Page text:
I think we need a convening that brings together multiple parties touched by this fiasco – community foundations, tech providers, and nonprofits. The convening should bring in philanthropy, funders, digital strategy experts, and tech experts. The task would be to hold a series of design thinking labs to debrief on the question: How can we reinvent giving days to scale generosity in all communities and around the world?
What do you think? Let’s keep this conversation going and use the hashtag #givedaylessons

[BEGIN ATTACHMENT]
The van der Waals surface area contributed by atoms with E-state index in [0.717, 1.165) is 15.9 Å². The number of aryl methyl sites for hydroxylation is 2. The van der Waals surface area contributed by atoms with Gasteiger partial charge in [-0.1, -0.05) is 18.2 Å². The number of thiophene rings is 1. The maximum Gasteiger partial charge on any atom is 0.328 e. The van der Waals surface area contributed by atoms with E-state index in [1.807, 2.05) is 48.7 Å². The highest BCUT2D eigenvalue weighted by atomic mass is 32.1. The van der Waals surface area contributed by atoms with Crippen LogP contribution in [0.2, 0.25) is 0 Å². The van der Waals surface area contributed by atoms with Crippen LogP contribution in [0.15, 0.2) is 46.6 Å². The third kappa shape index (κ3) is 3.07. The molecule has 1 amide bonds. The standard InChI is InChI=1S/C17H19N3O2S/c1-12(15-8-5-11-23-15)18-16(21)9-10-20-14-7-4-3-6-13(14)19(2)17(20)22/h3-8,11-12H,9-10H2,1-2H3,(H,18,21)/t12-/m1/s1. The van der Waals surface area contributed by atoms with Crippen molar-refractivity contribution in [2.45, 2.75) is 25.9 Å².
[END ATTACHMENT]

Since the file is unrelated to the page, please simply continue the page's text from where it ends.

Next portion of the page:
Update: Other Blog Posts
Pamela Grow, When Giving Days Go Wrong
Chronicle of Philanthropy, Peter Panepento, Give Local America Offers Disaster Offers Lessons for Next TimeThe preceding is a cross-post by Beth Kanter, the author of Beth’s Blog: How Nonprofits Can Use Social Media, one of the longest running and most popular blogs for nonprofits. To read the original article on Beth’s blog, click here. Beth is an internationally recognized trainer who has developed and implemented effective sector capacity building programs that help organizations integrate social media, network building, and relationship marketing best practices.